© Submitted photo
Of the more than 100 scallops pulled up during dragging late last fall by Gus Hynes of Fox Island River, the majority were clappers, which are basically empty shells.
As a long time fish harvester out of his home community of Fox Island River, Wallace Leroy has strong concerns about what’s happening in Port au Port Bay.
His biggest concern is the collapse of the scallop fishery in the bay, and he said there needs to be something done to find out why stocks have died off when they haven’t in nearby St. George’s Bay.
As a member of the Port au Port Bay Fishery Committee, Leroy said the group is trying to find out if it’s a change in the water temperature, a change in the pH level in the water or something related to the oil drilling on Shoal Point in recent years.
This past season he didn’t get enough scallops for a feed, he said, despite dragging a number of times. The majority of what his crew brought up were what’s known as clappers — basically empty shells with no little or no meat inside.
Leroy said there are nine or 10 fish harvesters who operate out of Fox Island River, in addition to a number of others around Port au Port Bay, and there’s a big concern that whatever happened to the scallops could eventually happen to crab and lobsters.
“We have a delicate ecosystem in this bay and if anything major happens, it could wipe out our fishery altogether,” Leroy said, adding tests need to be done for oil or any other chemicals on the scallops to detect whether they’ve been contaminated.
He said an increase in frequency and intensity of coastal erosion, tidal surges and extreme weather associated with climate change draws even more concern about the Port au Port Bay area.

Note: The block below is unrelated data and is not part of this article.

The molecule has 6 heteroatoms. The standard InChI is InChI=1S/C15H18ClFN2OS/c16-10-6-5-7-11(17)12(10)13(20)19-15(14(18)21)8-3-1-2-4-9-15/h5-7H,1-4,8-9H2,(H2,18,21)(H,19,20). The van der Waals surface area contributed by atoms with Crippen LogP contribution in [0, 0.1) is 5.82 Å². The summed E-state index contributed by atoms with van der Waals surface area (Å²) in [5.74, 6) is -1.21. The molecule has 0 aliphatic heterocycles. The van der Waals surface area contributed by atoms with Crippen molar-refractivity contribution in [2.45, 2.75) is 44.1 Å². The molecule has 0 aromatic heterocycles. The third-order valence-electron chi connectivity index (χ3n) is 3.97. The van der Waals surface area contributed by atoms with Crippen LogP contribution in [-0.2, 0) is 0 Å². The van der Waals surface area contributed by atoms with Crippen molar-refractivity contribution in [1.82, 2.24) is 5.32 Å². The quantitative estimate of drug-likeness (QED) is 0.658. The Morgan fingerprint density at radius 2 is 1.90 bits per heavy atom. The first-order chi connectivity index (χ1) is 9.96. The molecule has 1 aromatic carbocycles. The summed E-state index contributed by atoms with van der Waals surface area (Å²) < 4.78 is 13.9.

“I remember back in the 1970s the land running out 100 feet on the bay side of the road. Now in sections if you go four feet, you’re into the water,” he said. “There’s been an awful lot of erosion over the years.”
Meanwhile, in a prepared release, the fishery committee said Janice Flynn, a biologist and a member of the group, has asked the provincial and federal fisheries departments, government environment agencies and Memorial University’s Harris Centre for assistance in resources for research.
Flynn also asked those groups to help develop action plans to address three of the committee's primary concerns.
The first is to find the cause for the fishery’s collapse and determine possible solutions. Potential factors to be investigated include seismic testing, climate change — warmer water temperatures, carbon dioxide absorption and acidification of the ocean — pollution from human waste and industrial sites and pathogens.
The second is pollution risks to the health of the Port au Port Bay Marine Ecosystem. Research is needed to identify, quantify, determine degrees of risk and remediate sources of pollution in the Port au Port Bay area.
The third is research on climate change related to coastal erosion and tidal surge impacts on communities in the Port au Port Bay area. The committee believes additional research is needed on other vulnerable locations where significant, rapid coastal erosion is occurring.
Bill O'Gorman of West Bay is optimistic the committee, in conjunction with government agencies and the university, can work together and act on these issues.
He said so far the committee has received a positive response from some government people and the Harris Center who have agreed to help mobilize research on these critical issues.